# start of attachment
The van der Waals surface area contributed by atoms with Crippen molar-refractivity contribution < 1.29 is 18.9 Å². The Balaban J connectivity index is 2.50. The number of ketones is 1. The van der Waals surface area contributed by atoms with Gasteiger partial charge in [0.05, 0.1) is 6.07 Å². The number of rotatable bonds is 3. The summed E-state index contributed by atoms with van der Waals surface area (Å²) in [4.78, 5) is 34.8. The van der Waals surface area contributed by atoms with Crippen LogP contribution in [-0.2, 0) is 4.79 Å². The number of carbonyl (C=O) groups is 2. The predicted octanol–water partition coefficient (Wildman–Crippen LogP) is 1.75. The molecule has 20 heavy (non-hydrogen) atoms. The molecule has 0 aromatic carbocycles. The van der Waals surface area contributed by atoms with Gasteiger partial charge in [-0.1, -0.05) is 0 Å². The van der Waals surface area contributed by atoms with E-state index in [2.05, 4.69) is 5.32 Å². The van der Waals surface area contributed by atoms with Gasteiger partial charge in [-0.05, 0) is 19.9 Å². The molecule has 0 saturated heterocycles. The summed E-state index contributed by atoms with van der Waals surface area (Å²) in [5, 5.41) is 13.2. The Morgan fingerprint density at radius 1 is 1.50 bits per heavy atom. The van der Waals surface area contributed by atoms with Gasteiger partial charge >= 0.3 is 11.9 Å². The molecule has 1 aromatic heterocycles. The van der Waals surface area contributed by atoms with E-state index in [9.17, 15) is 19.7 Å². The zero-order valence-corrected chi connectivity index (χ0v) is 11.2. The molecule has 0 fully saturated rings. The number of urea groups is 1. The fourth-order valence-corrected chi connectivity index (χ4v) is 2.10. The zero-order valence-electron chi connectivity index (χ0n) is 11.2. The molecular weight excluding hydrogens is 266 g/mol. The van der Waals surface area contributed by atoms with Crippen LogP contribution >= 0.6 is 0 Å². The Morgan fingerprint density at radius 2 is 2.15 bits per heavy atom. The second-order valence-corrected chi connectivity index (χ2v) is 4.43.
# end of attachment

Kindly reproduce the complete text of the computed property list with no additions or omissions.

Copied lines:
The van der Waals surface area contributed by atoms with Crippen molar-refractivity contribution < 1.29 is 18.9 Å². The Balaban J connectivity index is 2.50. The number of ketones is 1. The van der Waals surface area contributed by atoms with Gasteiger partial charge in [0.05, 0.1) is 6.07 Å². The number of rotatable bonds is 3. The summed E-state index contributed by atoms with van der Waals surface area (Å²) in [4.78, 5) is 34.8. The van der Waals surface area contributed by atoms with Crippen LogP contribution in [-0.2, 0) is 4.79 Å². The number of carbonyl (C=O) groups is 2. The predicted octanol–water partition coefficient (Wildman–Crippen LogP) is 1.75. The molecule has 20 heavy (non-hydrogen) atoms. The molecule has 0 aromatic carbocycles. The van der Waals surface area contributed by atoms with Gasteiger partial charge in [-0.1, -0.05) is 0 Å². The van der Waals surface area contributed by atoms with E-state index in [2.05, 4.69) is 5.32 Å². The van der Waals surface area contributed by atoms with Gasteiger partial charge in [-0.05, 0) is 19.9 Å². The molecule has 0 saturated heterocycles. The summed E-state index contributed by atoms with van der Waals surface area (Å²) in [5, 5.41) is 13.2. The Morgan fingerprint density at radius 1 is 1.50 bits per heavy atom. The van der Waals surface area contributed by atoms with Gasteiger partial charge >= 0.3 is 11.9 Å². The molecule has 1 aromatic heterocycles. The van der Waals surface area contributed by atoms with E-state index in [9.17, 15) is 19.7 Å². The zero-order valence-corrected chi connectivity index (χ0v) is 11.2. The molecule has 0 fully saturated rings. The number of urea groups is 1. The fourth-order valence-corrected chi connectivity index (χ4v) is 2.10. The zero-order valence-electron chi connectivity index (χ0n) is 11.2. The molecular weight excluding hydrogens is 266 g/mol. The van der Waals surface area contributed by atoms with Crippen LogP contribution >= 0.6 is 0 Å². The Morgan fingerprint density at radius 2 is 2.15 bits per heavy atom. The second-order valence-corrected chi connectivity index (χ2v) is 4.43.